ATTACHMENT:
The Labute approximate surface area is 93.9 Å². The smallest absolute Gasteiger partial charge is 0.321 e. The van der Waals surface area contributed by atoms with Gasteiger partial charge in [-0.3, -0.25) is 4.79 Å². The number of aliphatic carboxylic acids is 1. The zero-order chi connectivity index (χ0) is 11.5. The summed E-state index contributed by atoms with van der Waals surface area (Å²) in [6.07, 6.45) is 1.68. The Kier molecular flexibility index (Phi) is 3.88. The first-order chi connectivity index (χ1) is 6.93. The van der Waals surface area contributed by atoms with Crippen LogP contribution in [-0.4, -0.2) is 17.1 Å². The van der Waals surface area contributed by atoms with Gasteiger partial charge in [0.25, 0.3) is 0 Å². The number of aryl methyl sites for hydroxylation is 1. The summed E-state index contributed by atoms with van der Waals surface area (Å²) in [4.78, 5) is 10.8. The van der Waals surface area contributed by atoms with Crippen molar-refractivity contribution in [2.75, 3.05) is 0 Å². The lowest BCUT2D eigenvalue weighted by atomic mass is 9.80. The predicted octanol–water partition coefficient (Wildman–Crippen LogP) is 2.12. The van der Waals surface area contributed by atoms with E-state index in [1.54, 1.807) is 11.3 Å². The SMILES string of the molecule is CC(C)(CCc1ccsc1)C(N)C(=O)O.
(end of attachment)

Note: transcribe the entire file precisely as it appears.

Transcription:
The Labute approximate surface area is 93.9 Å². The smallest absolute Gasteiger partial charge is 0.321 e. The van der Waals surface area contributed by atoms with Gasteiger partial charge in [-0.3, -0.25) is 4.79 Å². The number of aliphatic carboxylic acids is 1. The zero-order chi connectivity index (χ0) is 11.5. The summed E-state index contributed by atoms with van der Waals surface area (Å²) in [6.07, 6.45) is 1.68. The Kier molecular flexibility index (Phi) is 3.88. The first-order chi connectivity index (χ1) is 6.93. The van der Waals surface area contributed by atoms with Crippen LogP contribution in [-0.4, -0.2) is 17.1 Å². The van der Waals surface area contributed by atoms with Gasteiger partial charge in [0.25, 0.3) is 0 Å². The number of aryl methyl sites for hydroxylation is 1. The summed E-state index contributed by atoms with van der Waals surface area (Å²) in [4.78, 5) is 10.8. The van der Waals surface area contributed by atoms with Crippen molar-refractivity contribution in [2.75, 3.05) is 0 Å². The lowest BCUT2D eigenvalue weighted by atomic mass is 9.80. The predicted octanol–water partition coefficient (Wildman–Crippen LogP) is 2.12. The van der Waals surface area contributed by atoms with E-state index in [1.54, 1.807) is 11.3 Å². The SMILES string of the molecule is CC(C)(CCc1ccsc1)C(N)C(=O)O.